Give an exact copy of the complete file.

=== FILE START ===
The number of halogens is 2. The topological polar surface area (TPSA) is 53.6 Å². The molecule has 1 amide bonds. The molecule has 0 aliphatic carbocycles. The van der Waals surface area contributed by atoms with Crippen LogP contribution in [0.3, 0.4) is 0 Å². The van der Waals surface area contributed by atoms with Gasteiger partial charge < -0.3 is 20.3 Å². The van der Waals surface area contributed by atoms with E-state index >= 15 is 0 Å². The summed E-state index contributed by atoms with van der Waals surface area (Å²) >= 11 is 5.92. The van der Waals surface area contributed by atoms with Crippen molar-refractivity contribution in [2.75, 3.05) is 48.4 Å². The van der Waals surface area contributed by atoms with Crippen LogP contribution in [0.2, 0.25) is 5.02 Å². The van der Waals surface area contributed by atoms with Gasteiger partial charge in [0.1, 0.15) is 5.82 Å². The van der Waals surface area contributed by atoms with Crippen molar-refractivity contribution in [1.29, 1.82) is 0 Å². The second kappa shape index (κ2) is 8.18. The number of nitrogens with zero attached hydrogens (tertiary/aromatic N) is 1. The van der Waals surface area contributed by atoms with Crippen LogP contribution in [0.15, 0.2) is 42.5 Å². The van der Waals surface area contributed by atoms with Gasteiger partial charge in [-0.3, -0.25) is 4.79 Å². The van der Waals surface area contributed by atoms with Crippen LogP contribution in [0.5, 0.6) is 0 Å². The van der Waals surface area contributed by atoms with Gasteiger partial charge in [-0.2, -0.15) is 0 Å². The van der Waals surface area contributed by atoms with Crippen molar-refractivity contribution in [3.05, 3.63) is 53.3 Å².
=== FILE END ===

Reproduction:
The number of halogens is 2. The topological polar surface area (TPSA) is 53.6 Å². The molecule has 1 amide bonds. The molecule has 0 aliphatic carbocycles. The van der Waals surface area contributed by atoms with Crippen LogP contribution in [0.3, 0.4) is 0 Å². The van der Waals surface area contributed by atoms with Gasteiger partial charge < -0.3 is 20.3 Å². The van der Waals surface area contributed by atoms with E-state index >= 15 is 0 Å². The summed E-state index contributed by atoms with van der Waals surface area (Å²) >= 11 is 5.92. The van der Waals surface area contributed by atoms with Crippen molar-refractivity contribution in [2.75, 3.05) is 48.4 Å². The van der Waals surface area contributed by atoms with Crippen LogP contribution in [0.2, 0.25) is 5.02 Å². The van der Waals surface area contributed by atoms with Gasteiger partial charge in [0.1, 0.15) is 5.82 Å². The van der Waals surface area contributed by atoms with Crippen molar-refractivity contribution in [1.29, 1.82) is 0 Å². The second kappa shape index (κ2) is 8.18. The number of nitrogens with zero attached hydrogens (tertiary/aromatic N) is 1. The van der Waals surface area contributed by atoms with Crippen LogP contribution in [0.15, 0.2) is 42.5 Å². The van der Waals surface area contributed by atoms with Gasteiger partial charge in [-0.3, -0.25) is 4.79 Å². The van der Waals surface area contributed by atoms with Crippen LogP contribution in [0.5, 0.6) is 0 Å². The van der Waals surface area contributed by atoms with Gasteiger partial charge in [-0.2, -0.15) is 0 Å². The van der Waals surface area contributed by atoms with Crippen molar-refractivity contribution in [3.05, 3.63) is 53.3 Å².